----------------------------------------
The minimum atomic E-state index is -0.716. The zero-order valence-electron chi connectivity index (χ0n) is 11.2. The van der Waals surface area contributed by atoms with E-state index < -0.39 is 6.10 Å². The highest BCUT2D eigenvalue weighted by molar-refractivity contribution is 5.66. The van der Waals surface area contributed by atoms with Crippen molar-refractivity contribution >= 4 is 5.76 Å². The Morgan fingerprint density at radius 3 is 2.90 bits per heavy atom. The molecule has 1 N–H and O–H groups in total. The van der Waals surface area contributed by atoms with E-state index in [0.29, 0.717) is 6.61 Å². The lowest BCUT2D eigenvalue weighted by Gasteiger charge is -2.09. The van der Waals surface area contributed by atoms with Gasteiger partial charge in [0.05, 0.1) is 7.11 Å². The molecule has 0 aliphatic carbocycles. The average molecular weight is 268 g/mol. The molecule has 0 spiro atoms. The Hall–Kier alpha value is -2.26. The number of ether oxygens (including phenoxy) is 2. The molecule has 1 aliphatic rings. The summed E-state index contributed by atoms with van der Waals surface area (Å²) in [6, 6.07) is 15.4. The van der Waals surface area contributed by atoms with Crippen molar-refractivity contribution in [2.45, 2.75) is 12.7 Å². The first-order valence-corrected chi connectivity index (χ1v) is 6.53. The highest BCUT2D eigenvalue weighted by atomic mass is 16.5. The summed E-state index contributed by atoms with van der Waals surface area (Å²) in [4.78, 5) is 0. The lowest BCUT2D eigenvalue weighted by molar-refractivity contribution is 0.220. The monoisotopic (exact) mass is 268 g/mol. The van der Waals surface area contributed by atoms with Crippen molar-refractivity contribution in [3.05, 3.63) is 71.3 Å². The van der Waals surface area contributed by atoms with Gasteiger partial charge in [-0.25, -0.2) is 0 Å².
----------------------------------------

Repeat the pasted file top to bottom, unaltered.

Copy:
The minimum atomic E-state index is -0.716. The zero-order valence-electron chi connectivity index (χ0n) is 11.2. The van der Waals surface area contributed by atoms with E-state index < -0.39 is 6.10 Å². The highest BCUT2D eigenvalue weighted by molar-refractivity contribution is 5.66. The van der Waals surface area contributed by atoms with Crippen molar-refractivity contribution >= 4 is 5.76 Å². The Morgan fingerprint density at radius 3 is 2.90 bits per heavy atom. The molecule has 1 N–H and O–H groups in total. The van der Waals surface area contributed by atoms with E-state index in [0.29, 0.717) is 6.61 Å². The lowest BCUT2D eigenvalue weighted by Gasteiger charge is -2.09. The van der Waals surface area contributed by atoms with Gasteiger partial charge in [0.05, 0.1) is 7.11 Å². The molecule has 0 aliphatic carbocycles. The average molecular weight is 268 g/mol. The molecule has 0 spiro atoms. The Hall–Kier alpha value is -2.26. The number of ether oxygens (including phenoxy) is 2. The molecule has 1 aliphatic rings. The summed E-state index contributed by atoms with van der Waals surface area (Å²) in [6, 6.07) is 15.4. The van der Waals surface area contributed by atoms with Crippen molar-refractivity contribution in [2.45, 2.75) is 12.7 Å². The first-order valence-corrected chi connectivity index (χ1v) is 6.53. The highest BCUT2D eigenvalue weighted by atomic mass is 16.5. The summed E-state index contributed by atoms with van der Waals surface area (Å²) in [4.78, 5) is 0. The lowest BCUT2D eigenvalue weighted by molar-refractivity contribution is 0.220. The monoisotopic (exact) mass is 268 g/mol. The van der Waals surface area contributed by atoms with Crippen molar-refractivity contribution in [3.05, 3.63) is 71.3 Å². The van der Waals surface area contributed by atoms with Gasteiger partial charge in [-0.25, -0.2) is 0 Å².